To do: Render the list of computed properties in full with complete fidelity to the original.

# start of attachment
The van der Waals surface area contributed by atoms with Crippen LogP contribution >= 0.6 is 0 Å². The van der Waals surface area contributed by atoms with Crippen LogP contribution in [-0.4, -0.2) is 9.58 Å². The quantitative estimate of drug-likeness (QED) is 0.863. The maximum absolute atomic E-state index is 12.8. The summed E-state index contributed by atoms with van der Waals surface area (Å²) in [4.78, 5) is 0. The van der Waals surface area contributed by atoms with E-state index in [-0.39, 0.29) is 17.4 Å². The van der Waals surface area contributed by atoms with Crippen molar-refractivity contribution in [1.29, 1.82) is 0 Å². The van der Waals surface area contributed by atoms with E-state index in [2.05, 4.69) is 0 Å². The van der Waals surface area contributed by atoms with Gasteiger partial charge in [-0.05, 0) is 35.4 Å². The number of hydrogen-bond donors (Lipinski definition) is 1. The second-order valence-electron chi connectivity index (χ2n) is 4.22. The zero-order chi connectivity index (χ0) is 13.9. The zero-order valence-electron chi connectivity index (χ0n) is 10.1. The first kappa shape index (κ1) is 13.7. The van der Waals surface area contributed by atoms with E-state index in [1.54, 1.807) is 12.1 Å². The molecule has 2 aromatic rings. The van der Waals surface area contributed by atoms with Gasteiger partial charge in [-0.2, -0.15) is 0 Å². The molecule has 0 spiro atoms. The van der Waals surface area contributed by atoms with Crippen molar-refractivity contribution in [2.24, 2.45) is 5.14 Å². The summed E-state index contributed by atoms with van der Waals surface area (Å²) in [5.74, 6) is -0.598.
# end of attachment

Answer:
The van der Waals surface area contributed by atoms with Crippen LogP contribution >= 0.6 is 0 Å². The van der Waals surface area contributed by atoms with Crippen LogP contribution in [-0.4, -0.2) is 9.58 Å². The quantitative estimate of drug-likeness (QED) is 0.863. The maximum absolute atomic E-state index is 12.8. The summed E-state index contributed by atoms with van der Waals surface area (Å²) in [4.78, 5) is 0. The van der Waals surface area contributed by atoms with E-state index in [-0.39, 0.29) is 17.4 Å². The van der Waals surface area contributed by atoms with Crippen molar-refractivity contribution in [1.29, 1.82) is 0 Å². The van der Waals surface area contributed by atoms with E-state index in [2.05, 4.69) is 0 Å². The van der Waals surface area contributed by atoms with Gasteiger partial charge in [-0.05, 0) is 35.4 Å². The number of hydrogen-bond donors (Lipinski definition) is 1. The second-order valence-electron chi connectivity index (χ2n) is 4.22. The zero-order chi connectivity index (χ0) is 13.9. The zero-order valence-electron chi connectivity index (χ0n) is 10.1. The first kappa shape index (κ1) is 13.7. The van der Waals surface area contributed by atoms with E-state index in [1.54, 1.807) is 12.1 Å². The molecule has 2 aromatic rings. The van der Waals surface area contributed by atoms with Gasteiger partial charge in [-0.2, -0.15) is 0 Å². The molecule has 0 spiro atoms. The van der Waals surface area contributed by atoms with Crippen molar-refractivity contribution in [2.24, 2.45) is 5.14 Å². The summed E-state index contributed by atoms with van der Waals surface area (Å²) in [5.74, 6) is -0.598.